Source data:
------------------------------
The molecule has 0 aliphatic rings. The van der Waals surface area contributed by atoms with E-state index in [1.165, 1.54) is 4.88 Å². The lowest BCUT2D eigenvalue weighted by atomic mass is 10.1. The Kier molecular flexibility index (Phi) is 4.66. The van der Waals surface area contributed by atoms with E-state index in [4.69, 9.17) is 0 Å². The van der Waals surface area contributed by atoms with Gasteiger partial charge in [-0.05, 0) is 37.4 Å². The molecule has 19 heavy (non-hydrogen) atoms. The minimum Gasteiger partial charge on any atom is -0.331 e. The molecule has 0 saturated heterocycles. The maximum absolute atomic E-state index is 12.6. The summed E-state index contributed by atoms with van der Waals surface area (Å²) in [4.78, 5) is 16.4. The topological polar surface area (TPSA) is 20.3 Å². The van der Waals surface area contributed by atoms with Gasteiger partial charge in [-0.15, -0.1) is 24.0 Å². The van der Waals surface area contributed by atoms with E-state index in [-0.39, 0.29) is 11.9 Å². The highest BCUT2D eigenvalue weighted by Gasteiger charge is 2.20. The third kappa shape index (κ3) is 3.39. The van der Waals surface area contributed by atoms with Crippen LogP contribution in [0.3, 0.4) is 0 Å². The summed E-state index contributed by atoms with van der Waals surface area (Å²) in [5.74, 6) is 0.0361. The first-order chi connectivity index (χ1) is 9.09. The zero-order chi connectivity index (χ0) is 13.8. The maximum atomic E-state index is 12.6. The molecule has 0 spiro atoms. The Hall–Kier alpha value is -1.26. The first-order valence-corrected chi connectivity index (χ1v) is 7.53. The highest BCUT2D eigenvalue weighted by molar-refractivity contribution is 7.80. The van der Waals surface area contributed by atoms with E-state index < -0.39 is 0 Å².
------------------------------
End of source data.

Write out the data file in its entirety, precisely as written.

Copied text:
The molecule has 0 aliphatic rings. The van der Waals surface area contributed by atoms with E-state index in [1.165, 1.54) is 4.88 Å². The lowest BCUT2D eigenvalue weighted by atomic mass is 10.1. The Kier molecular flexibility index (Phi) is 4.66. The van der Waals surface area contributed by atoms with E-state index in [4.69, 9.17) is 0 Å². The van der Waals surface area contributed by atoms with Gasteiger partial charge in [-0.05, 0) is 37.4 Å². The molecule has 19 heavy (non-hydrogen) atoms. The minimum Gasteiger partial charge on any atom is -0.331 e. The molecule has 0 saturated heterocycles. The maximum absolute atomic E-state index is 12.6. The summed E-state index contributed by atoms with van der Waals surface area (Å²) in [4.78, 5) is 16.4. The topological polar surface area (TPSA) is 20.3 Å². The van der Waals surface area contributed by atoms with Gasteiger partial charge in [-0.15, -0.1) is 24.0 Å². The van der Waals surface area contributed by atoms with E-state index in [-0.39, 0.29) is 11.9 Å². The highest BCUT2D eigenvalue weighted by Gasteiger charge is 2.20. The third kappa shape index (κ3) is 3.39. The van der Waals surface area contributed by atoms with Crippen LogP contribution in [0.3, 0.4) is 0 Å². The summed E-state index contributed by atoms with van der Waals surface area (Å²) in [5.74, 6) is 0.0361. The first-order chi connectivity index (χ1) is 9.09. The zero-order chi connectivity index (χ0) is 13.8. The maximum atomic E-state index is 12.6. The molecule has 0 spiro atoms. The Hall–Kier alpha value is -1.26. The first-order valence-corrected chi connectivity index (χ1v) is 7.53. The highest BCUT2D eigenvalue weighted by molar-refractivity contribution is 7.80. The van der Waals surface area contributed by atoms with E-state index < -0.39 is 0 Å².